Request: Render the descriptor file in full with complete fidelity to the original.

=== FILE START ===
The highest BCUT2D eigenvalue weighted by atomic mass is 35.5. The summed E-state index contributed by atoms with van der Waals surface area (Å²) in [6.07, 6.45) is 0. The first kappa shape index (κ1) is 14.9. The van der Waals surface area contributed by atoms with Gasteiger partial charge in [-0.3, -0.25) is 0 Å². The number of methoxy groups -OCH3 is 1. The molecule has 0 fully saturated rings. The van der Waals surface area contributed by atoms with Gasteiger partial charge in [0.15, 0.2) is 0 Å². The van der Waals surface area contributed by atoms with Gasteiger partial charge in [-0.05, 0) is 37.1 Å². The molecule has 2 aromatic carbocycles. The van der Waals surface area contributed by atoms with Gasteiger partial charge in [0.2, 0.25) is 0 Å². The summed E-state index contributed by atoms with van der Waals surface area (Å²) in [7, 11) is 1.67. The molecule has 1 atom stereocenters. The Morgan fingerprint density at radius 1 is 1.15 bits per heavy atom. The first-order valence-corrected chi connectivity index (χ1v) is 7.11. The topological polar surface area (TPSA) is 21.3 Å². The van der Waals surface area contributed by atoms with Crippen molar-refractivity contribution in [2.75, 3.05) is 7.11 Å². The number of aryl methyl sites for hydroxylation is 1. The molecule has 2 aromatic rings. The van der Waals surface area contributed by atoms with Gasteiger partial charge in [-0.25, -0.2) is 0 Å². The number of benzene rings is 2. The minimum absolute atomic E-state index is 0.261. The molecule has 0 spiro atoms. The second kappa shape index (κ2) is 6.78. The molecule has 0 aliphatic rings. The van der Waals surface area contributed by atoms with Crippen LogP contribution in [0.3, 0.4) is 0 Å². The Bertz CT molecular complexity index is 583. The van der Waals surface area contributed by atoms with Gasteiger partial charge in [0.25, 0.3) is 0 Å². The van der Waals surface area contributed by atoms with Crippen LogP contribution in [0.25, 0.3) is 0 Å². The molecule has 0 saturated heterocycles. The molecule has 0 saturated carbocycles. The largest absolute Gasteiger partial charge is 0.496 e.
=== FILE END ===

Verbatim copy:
The highest BCUT2D eigenvalue weighted by atomic mass is 35.5. The summed E-state index contributed by atoms with van der Waals surface area (Å²) in [6.07, 6.45) is 0. The first kappa shape index (κ1) is 14.9. The van der Waals surface area contributed by atoms with Gasteiger partial charge in [-0.3, -0.25) is 0 Å². The number of methoxy groups -OCH3 is 1. The molecule has 0 fully saturated rings. The van der Waals surface area contributed by atoms with Gasteiger partial charge in [0.15, 0.2) is 0 Å². The van der Waals surface area contributed by atoms with Gasteiger partial charge in [-0.05, 0) is 37.1 Å². The molecule has 2 aromatic carbocycles. The van der Waals surface area contributed by atoms with Gasteiger partial charge in [0.2, 0.25) is 0 Å². The summed E-state index contributed by atoms with van der Waals surface area (Å²) in [7, 11) is 1.67. The molecule has 1 atom stereocenters. The Morgan fingerprint density at radius 1 is 1.15 bits per heavy atom. The first-order valence-corrected chi connectivity index (χ1v) is 7.11. The topological polar surface area (TPSA) is 21.3 Å². The van der Waals surface area contributed by atoms with Crippen molar-refractivity contribution in [2.75, 3.05) is 7.11 Å². The number of aryl methyl sites for hydroxylation is 1. The molecule has 2 aromatic rings. The van der Waals surface area contributed by atoms with Gasteiger partial charge in [-0.25, -0.2) is 0 Å². The number of benzene rings is 2. The minimum absolute atomic E-state index is 0.261. The molecule has 0 spiro atoms. The second kappa shape index (κ2) is 6.78. The molecule has 0 aliphatic rings. The van der Waals surface area contributed by atoms with Crippen LogP contribution in [0.3, 0.4) is 0 Å². The Bertz CT molecular complexity index is 583. The van der Waals surface area contributed by atoms with Gasteiger partial charge in [0.25, 0.3) is 0 Å². The van der Waals surface area contributed by atoms with Crippen LogP contribution in [0.25, 0.3) is 0 Å². The molecule has 0 saturated heterocycles. The molecule has 0 saturated carbocycles. The largest absolute Gasteiger partial charge is 0.496 e.